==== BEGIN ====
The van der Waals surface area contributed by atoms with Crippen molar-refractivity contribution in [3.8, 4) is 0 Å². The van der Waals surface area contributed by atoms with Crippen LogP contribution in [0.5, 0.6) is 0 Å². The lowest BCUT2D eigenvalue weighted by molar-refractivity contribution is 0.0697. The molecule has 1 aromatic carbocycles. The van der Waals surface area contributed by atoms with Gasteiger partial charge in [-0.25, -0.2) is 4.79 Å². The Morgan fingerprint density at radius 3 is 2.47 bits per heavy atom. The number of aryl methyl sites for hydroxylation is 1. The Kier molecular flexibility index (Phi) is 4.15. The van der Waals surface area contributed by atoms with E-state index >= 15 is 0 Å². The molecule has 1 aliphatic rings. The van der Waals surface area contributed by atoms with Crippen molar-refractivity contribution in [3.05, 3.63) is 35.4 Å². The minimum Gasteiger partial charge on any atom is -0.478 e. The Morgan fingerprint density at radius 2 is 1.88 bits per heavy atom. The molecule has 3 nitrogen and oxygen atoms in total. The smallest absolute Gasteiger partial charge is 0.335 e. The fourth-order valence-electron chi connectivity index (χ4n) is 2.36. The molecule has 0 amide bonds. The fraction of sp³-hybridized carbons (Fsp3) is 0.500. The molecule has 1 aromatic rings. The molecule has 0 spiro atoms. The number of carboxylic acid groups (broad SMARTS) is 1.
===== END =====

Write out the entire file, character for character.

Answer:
The van der Waals surface area contributed by atoms with Crippen molar-refractivity contribution in [3.8, 4) is 0 Å². The van der Waals surface area contributed by atoms with Crippen LogP contribution in [0.5, 0.6) is 0 Å². The lowest BCUT2D eigenvalue weighted by molar-refractivity contribution is 0.0697. The molecule has 1 aromatic carbocycles. The van der Waals surface area contributed by atoms with Gasteiger partial charge in [-0.25, -0.2) is 4.79 Å². The Morgan fingerprint density at radius 3 is 2.47 bits per heavy atom. The number of aryl methyl sites for hydroxylation is 1. The Kier molecular flexibility index (Phi) is 4.15. The van der Waals surface area contributed by atoms with E-state index >= 15 is 0 Å². The molecule has 1 aliphatic rings. The van der Waals surface area contributed by atoms with Crippen molar-refractivity contribution in [3.05, 3.63) is 35.4 Å². The minimum Gasteiger partial charge on any atom is -0.478 e. The Morgan fingerprint density at radius 2 is 1.88 bits per heavy atom. The molecule has 3 nitrogen and oxygen atoms in total. The smallest absolute Gasteiger partial charge is 0.335 e. The fourth-order valence-electron chi connectivity index (χ4n) is 2.36. The molecule has 0 amide bonds. The fraction of sp³-hybridized carbons (Fsp3) is 0.500. The molecule has 1 aromatic rings. The molecule has 0 spiro atoms. The number of carboxylic acid groups (broad SMARTS) is 1.